BY NOW INDIANS have got used to the strange and incoherent rants of Delhi Chief Minister Arvind Kejriwal. His personalised attacks on political rivals, especially Prime Minister Narendra Modi, are well known. But even by his usual standards, he took a bizarre leap on 27 July. He said that Modi could get him killed for vendetta. In a video uploaded on the internet, he asked his partymen and members of Delhi Assembly to “discuss it with your families”: “They can go to any extent and may kill us. They can kill me as well. They are capable of doing anything.”
It is true that in the past few days and months, the Aam Aadmi Party (AAP) has been under ‘pressure’ of sorts from law enforcement agencies. Its MLAs in Delhi have been arrested on assorted grounds. But in all cases, those detained have been produced before judges and courts. India is not a police state, it has the rule of law.
For a moment, forget the so-called rivalry between Kejriwal and Modi, and take a step back and ask a question: when do conspiracy theories become fashionable? Social scientists such as historian Richard Hofstadter and legal theorist Cass Sunstein have argued that an inability to explain facts and events rationally lies at the root of such thoughts. Also, ‘fear of the unknown’ makes people see ‘hidden hands’ as being responsible for inexplicable turns of event. In an earlier age, this was called a belief in magic.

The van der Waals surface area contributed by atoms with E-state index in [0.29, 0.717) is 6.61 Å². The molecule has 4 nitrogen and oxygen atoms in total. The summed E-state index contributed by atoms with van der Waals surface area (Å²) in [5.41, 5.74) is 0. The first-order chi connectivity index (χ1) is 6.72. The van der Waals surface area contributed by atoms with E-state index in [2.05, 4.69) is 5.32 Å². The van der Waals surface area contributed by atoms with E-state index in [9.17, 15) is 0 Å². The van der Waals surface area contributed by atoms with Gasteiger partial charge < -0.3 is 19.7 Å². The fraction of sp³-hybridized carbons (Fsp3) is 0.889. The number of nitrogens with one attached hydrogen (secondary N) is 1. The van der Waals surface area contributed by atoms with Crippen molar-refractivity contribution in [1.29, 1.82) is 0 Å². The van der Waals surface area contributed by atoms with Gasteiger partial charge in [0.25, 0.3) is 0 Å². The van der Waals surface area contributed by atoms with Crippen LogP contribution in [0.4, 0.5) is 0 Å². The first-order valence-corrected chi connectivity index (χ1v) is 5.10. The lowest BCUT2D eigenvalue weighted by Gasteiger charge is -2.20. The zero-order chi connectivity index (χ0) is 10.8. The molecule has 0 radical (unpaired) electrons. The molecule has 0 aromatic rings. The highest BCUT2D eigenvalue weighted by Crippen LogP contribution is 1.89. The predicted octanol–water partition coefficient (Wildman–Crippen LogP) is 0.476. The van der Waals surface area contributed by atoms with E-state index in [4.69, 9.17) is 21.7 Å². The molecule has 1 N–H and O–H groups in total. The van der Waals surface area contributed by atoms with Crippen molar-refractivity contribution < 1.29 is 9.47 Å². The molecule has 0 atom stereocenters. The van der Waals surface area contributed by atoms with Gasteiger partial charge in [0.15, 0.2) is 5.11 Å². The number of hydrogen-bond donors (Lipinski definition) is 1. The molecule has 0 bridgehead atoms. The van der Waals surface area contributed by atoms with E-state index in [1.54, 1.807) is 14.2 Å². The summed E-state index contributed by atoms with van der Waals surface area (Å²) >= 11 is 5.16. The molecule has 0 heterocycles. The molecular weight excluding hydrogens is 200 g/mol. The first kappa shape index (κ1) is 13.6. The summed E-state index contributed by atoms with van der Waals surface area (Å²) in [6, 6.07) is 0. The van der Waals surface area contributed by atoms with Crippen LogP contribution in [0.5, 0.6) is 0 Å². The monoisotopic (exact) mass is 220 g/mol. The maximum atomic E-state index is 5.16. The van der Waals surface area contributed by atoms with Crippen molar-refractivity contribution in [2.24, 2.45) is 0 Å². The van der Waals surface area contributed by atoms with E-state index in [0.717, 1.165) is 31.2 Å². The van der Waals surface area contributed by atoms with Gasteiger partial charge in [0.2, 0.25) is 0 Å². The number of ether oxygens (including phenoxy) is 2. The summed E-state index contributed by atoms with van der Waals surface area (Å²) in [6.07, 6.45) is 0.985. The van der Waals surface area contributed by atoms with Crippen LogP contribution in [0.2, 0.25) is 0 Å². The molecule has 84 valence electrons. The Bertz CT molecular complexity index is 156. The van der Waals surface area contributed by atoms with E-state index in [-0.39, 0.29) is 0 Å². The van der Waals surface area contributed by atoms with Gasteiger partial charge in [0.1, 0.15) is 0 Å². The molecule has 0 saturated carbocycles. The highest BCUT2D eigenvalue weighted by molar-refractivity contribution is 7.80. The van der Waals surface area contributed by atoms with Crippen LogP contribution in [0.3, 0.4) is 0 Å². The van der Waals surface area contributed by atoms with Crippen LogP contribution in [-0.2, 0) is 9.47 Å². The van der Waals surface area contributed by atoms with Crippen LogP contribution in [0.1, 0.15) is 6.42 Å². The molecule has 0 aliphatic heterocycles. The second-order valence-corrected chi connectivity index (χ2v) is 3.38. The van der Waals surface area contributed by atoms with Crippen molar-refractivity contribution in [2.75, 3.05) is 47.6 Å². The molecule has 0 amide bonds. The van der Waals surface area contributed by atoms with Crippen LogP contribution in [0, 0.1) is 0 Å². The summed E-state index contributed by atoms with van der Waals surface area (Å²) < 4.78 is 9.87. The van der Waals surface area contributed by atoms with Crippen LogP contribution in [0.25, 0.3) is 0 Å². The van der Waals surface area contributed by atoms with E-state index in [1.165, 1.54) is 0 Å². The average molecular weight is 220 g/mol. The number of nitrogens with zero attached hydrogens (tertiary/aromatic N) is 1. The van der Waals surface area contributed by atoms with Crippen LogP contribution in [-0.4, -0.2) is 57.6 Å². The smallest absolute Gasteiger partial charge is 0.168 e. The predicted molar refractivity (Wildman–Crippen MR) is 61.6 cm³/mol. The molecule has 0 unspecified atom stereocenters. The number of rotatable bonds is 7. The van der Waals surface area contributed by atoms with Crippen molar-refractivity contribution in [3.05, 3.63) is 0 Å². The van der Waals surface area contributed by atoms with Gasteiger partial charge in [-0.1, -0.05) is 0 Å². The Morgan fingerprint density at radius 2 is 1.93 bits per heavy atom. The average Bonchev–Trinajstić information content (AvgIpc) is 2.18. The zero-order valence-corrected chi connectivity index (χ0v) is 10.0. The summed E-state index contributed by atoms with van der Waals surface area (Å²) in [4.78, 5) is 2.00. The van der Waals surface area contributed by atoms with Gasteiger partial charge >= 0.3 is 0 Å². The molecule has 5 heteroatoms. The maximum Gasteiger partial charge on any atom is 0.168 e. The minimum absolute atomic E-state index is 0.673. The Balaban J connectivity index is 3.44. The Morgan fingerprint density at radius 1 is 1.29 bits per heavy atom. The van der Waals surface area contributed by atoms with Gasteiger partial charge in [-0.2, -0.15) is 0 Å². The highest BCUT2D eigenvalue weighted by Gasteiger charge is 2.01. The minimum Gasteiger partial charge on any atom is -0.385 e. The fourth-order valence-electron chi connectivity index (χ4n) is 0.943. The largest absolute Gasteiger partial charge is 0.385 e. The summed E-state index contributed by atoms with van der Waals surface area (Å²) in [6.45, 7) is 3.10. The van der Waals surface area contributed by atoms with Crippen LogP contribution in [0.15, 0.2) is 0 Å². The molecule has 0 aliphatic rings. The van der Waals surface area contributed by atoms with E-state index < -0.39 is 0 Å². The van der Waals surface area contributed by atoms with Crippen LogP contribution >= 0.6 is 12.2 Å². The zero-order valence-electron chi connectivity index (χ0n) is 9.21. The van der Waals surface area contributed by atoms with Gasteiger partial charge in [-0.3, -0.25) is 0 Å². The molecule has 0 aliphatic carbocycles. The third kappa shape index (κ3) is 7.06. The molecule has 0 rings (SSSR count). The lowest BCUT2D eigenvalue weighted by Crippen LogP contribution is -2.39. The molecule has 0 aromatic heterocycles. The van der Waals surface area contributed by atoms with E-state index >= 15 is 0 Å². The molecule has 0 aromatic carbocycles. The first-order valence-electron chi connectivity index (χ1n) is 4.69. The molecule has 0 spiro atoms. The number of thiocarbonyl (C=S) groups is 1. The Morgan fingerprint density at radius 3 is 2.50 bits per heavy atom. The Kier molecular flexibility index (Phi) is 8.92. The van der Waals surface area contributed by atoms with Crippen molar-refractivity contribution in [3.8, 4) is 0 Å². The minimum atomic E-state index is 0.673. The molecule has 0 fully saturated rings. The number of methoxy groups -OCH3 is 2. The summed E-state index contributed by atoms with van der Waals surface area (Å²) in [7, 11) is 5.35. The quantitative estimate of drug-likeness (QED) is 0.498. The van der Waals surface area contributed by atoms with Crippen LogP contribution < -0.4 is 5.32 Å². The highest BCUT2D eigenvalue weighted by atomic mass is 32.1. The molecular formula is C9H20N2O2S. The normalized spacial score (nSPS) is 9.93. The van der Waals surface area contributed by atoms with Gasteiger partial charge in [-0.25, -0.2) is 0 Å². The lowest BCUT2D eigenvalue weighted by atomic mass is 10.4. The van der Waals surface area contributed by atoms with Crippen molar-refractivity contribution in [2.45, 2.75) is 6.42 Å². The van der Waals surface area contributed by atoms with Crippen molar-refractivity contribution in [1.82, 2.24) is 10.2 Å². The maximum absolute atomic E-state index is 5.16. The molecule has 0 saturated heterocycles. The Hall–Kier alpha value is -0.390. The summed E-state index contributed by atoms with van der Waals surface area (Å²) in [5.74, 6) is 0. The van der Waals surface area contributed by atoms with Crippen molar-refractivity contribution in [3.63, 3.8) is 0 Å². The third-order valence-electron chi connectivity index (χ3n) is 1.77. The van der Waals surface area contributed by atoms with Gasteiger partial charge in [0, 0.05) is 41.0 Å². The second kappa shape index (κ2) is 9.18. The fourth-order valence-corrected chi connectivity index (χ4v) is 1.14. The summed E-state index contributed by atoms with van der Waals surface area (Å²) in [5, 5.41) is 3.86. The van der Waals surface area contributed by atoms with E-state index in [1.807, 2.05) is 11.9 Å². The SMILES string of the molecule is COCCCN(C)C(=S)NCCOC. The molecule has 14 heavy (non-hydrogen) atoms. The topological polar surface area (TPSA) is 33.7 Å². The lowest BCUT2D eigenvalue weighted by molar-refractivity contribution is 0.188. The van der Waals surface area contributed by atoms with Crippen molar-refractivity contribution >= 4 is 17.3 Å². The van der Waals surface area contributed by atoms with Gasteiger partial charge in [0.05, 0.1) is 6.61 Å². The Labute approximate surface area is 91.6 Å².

India is not unacquainted with it. In the 1970s, the ‘foreign hand’ was a popular explanation for a lot of what was wrong with India. The US Central Intelligence Agency was endowed with mythical powers to intervene in a country that was only of marginal interest to Washington. The difference this time is that Kejriwal has condensed and domesticated the hidden hand and projected it on a single persona: Modi. It is not worthwhile to detail how the Prime Minister of India is one of the most watched and guarded persons in the country, and has virtually no time, unless his bureaucracy gets involved, to hatch conspiracies. The very thought is ludicrous.
A better explanation—if Kejriwal would consider it—is that his party has grown rather rapidly, and under such conditions, bad apples do slip into one’s basket. Best to weed them out instead of blaming others.